UN World Bicycle Day took place on 3 June 2020, exactly four weeks to the day that we sent our ‘Change Our Streets’ Open Letter to Galway City Council Executive. Cycling for a safe Covid-19 recovery and beyond is on our minds. #ChangeOurStreets has made significant progress and continues to gather momentum across the city and county, as well as towns across Ireland. Galway is on the verge of becoming an easier, safer, more pleasant place to cycle.
Momentum for More Space and Less Speed
Cycling has rebounded faster than any other transport mode during coronavirus and the easing of Covid-19 restrictions. The bike boom is seeing sales of bicycles soaring across the country.
The ‘Change Our Streets’ movement continues to gather momentum. The principes of More Space and Less Speed are gathering significant public engagement and support.
We are supported by all of the TDs from Galway West, TDs from Galway East, Senators, as well as enjoying cross-party support from City and County councillors who are regularly in touch with us.
Our local and national public representatives accept and support the need to develop and implement policy and see money within our national and local government budgets used for a lasting sustainable, resilient, and healthy recovery.
Change Our Streets goes nationwide
Cycling groups across Ireland are working with local businesses and community organisations to change our streets to make safer streets. Other towns have been in contact with us and have developed their own ‘Change Our Streets’ campaigns in Ennis, Maynooth, Sligo, Tralee, and Wexford.
In early May, we sent our Open Letter to the Galway City Council Executive, which was reported by RTÉ News and RTÉ Drivetime. #ChangeOurStreets has two broad principles: More Space and Less Speed to make healthier, happier and safer streets for people of all ages and all abilities. It was signed by more than 180 organisations and individuals.
Since then, the co-signatory list has grown to over 250 organisations and individuals. They include Galway Chamber, Galway City Community Network, Galway City Partnership, Galway Councils’ Older Persons’ Council, residents associations, active retirement clubs, bridge clubs, sports clubs (SKGAA, Knocknacarra FC, Water Polo, Galway Triatholon Club), and youth organisations (Scouts, Girl Guides).
Online public meeting
Within the week of sending the Open Letter to the Council Executive, we held an online public meeting. It was attended by 80 people, including city and county councillors. We invited people to submit their specific ideas on how to change Galway’s streets to make them easier, safer, and more pleasant for people of all ages and all abilities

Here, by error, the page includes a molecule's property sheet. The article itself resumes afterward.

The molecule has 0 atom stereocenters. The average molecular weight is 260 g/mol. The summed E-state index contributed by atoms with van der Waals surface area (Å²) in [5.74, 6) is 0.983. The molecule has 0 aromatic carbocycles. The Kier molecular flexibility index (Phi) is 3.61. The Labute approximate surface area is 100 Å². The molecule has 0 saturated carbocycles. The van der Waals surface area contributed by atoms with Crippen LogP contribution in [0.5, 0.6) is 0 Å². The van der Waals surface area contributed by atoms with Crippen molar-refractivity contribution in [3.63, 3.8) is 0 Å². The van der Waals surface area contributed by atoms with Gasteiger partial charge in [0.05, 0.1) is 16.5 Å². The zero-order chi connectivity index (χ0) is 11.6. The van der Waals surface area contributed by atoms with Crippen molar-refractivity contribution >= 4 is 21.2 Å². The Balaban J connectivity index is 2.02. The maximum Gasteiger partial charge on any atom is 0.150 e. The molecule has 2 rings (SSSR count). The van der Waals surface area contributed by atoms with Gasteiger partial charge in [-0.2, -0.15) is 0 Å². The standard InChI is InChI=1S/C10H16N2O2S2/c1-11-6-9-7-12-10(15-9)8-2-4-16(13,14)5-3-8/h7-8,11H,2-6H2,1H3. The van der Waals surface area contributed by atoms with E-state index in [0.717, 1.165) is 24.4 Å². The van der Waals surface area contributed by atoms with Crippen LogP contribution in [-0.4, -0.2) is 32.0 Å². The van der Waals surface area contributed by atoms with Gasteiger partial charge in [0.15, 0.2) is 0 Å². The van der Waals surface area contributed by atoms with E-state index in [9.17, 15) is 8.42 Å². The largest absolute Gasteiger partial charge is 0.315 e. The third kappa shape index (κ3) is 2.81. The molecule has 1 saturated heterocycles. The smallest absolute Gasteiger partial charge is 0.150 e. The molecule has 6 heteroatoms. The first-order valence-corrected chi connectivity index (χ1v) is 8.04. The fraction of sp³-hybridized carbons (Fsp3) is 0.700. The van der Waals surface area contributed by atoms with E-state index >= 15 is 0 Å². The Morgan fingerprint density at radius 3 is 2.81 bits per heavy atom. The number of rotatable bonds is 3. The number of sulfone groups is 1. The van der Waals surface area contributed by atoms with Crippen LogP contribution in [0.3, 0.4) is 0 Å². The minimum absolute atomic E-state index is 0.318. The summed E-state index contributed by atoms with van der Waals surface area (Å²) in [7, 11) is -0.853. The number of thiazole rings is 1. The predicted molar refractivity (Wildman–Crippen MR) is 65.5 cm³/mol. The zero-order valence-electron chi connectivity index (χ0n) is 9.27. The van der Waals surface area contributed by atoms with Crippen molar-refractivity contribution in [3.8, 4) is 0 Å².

Submission of Specific Suggestions
Over 60 specific suggestions were submitted to the new Galway City Mobility Team. They included specific streets where footpaths need to be widened, longer time at pedestrian crossings, pop-up cycle lanes and commuting corridors.
Influencing and reflecting public conversation
Our efforts to #ChangeOurStreets led to invitations to discuss cycling and Covid-19 on The Today Show with Sarah McInerney and Galway Talks with Keith Finnegan.
Reflecting the public mood of the desire to change and for More Space and Less Speed on our streets, The Galway Advertiser, The City Tribune, and Galway Bay FM have covered letters to the editor about speed limits, feature pieces about being ‘In The Saddle’ and ‘Celebrating the rebounding of cycling’, as well as our public meetings.
Galway Chamber and Westend Traders were two business organisations that quickly supported #ChangeOurStreets, along with Edward Holdings, Aerogen, Brite Mobility, Kearneys Cycles, Aniar, Massimos Bar and The Beauty Mint. They recognise that the bicycle is a great transport option for short distances under 6 km and that more people walking and cycling opens up our streets to community and commerce again.
We back local businesses in the post-Covid recovery. Research from London and Europe shows that customers on bikes are good for business. Local bike shops form part of the #LeanOnMeGalway campaign to kick-start the economy again.
Cycling and commuting after lockdown
As public health movement restrictions begin to ease after lockdown, we are speaking out about cycling, commuting, and the safer infrastructure we need in The Sunday Independent and The Review – Irish Independent,.
Last weekend, along with cycling campaigns in Ireland’s four other cities of Dublin, Cork, Limerick and Waterford, we spoke to The Times Ireland. We talked about the unintended benefits of the closure of public car parks turning into cycle parks for children learning to cycle with big new-bike smiles and our urgent cycling infrastructure needs, especially at roundabouts and hostile junctions.
World Bicycle Day, 3 June 2020
To celebrate World Bicycle Day 2020, the Galway Cycling Campaign encouraged people to share photos using the hashtag #MeAndMyBike on social media. There were lots of big new-bike smiles on faces of all ages and stories from people who have got back on the saddle thanks to quieter roads.
No better time to bike
Now is the time to make Galway easy, safe and pleasant for people of all ages and all abilities to cycle from their front doors to local businesses and parks, pitches and beaches. Galway is already a cycling city. Let’s make it a better one.